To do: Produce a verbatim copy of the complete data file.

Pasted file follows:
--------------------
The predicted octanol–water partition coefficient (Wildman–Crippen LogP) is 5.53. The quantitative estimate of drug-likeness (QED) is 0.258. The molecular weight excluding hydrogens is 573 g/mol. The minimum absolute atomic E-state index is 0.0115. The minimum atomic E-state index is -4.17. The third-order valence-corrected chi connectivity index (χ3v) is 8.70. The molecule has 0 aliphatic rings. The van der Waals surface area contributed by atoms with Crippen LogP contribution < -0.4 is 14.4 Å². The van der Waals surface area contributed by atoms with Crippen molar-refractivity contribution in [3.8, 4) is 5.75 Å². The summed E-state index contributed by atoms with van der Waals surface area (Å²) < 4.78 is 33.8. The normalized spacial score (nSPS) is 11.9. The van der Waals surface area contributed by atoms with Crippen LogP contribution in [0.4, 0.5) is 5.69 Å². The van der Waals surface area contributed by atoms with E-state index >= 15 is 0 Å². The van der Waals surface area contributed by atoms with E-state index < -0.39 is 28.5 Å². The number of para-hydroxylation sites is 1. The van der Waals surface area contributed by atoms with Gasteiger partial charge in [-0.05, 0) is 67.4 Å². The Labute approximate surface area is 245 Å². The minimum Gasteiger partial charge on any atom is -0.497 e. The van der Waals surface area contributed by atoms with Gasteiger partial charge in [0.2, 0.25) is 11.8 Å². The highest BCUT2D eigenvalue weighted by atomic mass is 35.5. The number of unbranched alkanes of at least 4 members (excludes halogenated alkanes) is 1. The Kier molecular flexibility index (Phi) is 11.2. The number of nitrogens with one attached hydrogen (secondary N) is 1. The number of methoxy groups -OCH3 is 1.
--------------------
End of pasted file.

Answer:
The predicted octanol–water partition coefficient (Wildman–Crippen LogP) is 5.53. The quantitative estimate of drug-likeness (QED) is 0.258. The molecular weight excluding hydrogens is 573 g/mol. The minimum absolute atomic E-state index is 0.0115. The minimum atomic E-state index is -4.17. The third-order valence-corrected chi connectivity index (χ3v) is 8.70. The molecule has 0 aliphatic rings. The van der Waals surface area contributed by atoms with Crippen LogP contribution < -0.4 is 14.4 Å². The van der Waals surface area contributed by atoms with Crippen molar-refractivity contribution in [3.8, 4) is 5.75 Å². The summed E-state index contributed by atoms with van der Waals surface area (Å²) < 4.78 is 33.8. The normalized spacial score (nSPS) is 11.9. The van der Waals surface area contributed by atoms with Crippen LogP contribution in [0.4, 0.5) is 5.69 Å². The van der Waals surface area contributed by atoms with E-state index >= 15 is 0 Å². The van der Waals surface area contributed by atoms with E-state index < -0.39 is 28.5 Å². The number of para-hydroxylation sites is 1. The van der Waals surface area contributed by atoms with Gasteiger partial charge in [-0.05, 0) is 67.4 Å². The Labute approximate surface area is 245 Å². The minimum Gasteiger partial charge on any atom is -0.497 e. The van der Waals surface area contributed by atoms with Gasteiger partial charge in [0.2, 0.25) is 11.8 Å². The highest BCUT2D eigenvalue weighted by atomic mass is 35.5. The number of unbranched alkanes of at least 4 members (excludes halogenated alkanes) is 1. The Kier molecular flexibility index (Phi) is 11.2. The number of nitrogens with one attached hydrogen (secondary N) is 1. The number of methoxy groups -OCH3 is 1.